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 Total Downloads : 168
 Authors : Falak Singhal, Amrit Pal Singh
 Paper ID : IJERTV3IS030837
 Volume & Issue : Volume 03, Issue 03 (March 2014)
 Published (First Online): 21032014
 ISSN (Online) : 22780181
 Publisher Name : IJERT
 License: This work is licensed under a Creative Commons Attribution 4.0 International License
Optimization of Ant Algorithms: A MetaHeuristic Approach to Complex Problems
Falak Singhal
Student, Dept. of Computer Science,
Guru TeghBahadur Institute of Technology, GGSIPU Delhi, India
Amrit Pal Singh
Asst. Professor, Dept. of Computer Science Guru TeghBahadur Institute of Technology, GGSIPU
Delhi, India
Abstractthis paper studies three algorithms Ant system, Ant Colony System and MinMax Ant System that are applied to travelling salesman problem Berlin52 benchmark function. Three comprehensive experimental studies that involve simulations of algorithms at authors machine have been carried out that investigates the behavior of these algorithms & compare their relative strengths and weaknesses. The first study establishes the optimal number of computational agents which will result in best solution of the benchmark function. The second study emphasizes on finding the minimum number of tours allowed for each ant such that number of iteration required for that solution are minimum. The experiments also verify the established optimal relationship between alpha and beta parameter of the Ant System given by Marco Dorigo.
KeywordsAnt System,Ant Colony System,MinMax Ant System, Travelling Salesman Problem, optimization

INTRODUCTION
Meta heuristics can be efficiently used in order to provide a sufficiently good solution to an optimization problem. Swarm Intelligence, which is a subcategory of metaheuristics, refers to the behavior of decentralized and selforganized systems that may be artificial or natural. Ant algorithms come under swarm intelligence.
These algorithms use probabilistic techniques to solve computation problems that can be applied to finding optimal paths through graphs. The first of this class of algorithms The Ant System (AS) was proposed by Marco Dorigo in his research paper in 1991[1].This algorithm introduces the basic foraging behavior of ants that uses branching factor to choose between various paths. This technique has seen many variants since its inception.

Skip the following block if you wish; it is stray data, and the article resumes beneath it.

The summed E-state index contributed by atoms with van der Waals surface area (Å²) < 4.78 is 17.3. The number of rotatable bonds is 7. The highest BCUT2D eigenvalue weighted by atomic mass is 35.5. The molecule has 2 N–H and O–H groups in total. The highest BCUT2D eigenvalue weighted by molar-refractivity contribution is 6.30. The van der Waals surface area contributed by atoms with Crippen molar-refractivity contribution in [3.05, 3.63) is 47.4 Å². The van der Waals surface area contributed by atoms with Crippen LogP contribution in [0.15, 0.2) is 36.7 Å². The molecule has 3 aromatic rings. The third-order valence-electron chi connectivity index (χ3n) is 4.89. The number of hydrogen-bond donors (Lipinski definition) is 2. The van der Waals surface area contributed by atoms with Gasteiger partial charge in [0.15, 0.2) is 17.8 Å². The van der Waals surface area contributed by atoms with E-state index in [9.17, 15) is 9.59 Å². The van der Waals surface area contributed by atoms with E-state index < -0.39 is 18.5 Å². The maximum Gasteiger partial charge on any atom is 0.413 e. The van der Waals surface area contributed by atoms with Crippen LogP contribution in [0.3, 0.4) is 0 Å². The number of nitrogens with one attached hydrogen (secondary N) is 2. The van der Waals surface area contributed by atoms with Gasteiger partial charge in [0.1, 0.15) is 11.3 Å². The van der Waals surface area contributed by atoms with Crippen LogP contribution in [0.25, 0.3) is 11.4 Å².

The main disadvantage of AS is its high run time [2,3]. Thus a new algorithm was introduced called Ant Colony System (ACS). The main differences between ACS and AS are the
trail update schemes and choice of next node. In ACS only the global best ant is allowed to update the trails.
Experiments with AS indicated that a more greedy approach improves the performance of the algorithm and hence lead to the development of MinMax Ant System (MMAS) which differs from AS in three major aspects: only a single ant is allowed to update the trail in each iteration, the trail intensities are bounded in between and and the trails are initialized in a specific way giving the solution space a specific interpretation.
The vehicle routing problem is a classic combinatorial optimization problem, which is NPhard. It addresses the problem of a salesman who has to travel n cities and return back to the starting city and should cover minimum total distance while doing so.
TSP has to comply with certain constraints that are, the salesman has to start at an initial city and he must visit each city exactly once and must return back to the starting city . The resulting route should be optimal that is it should incur minimum cost.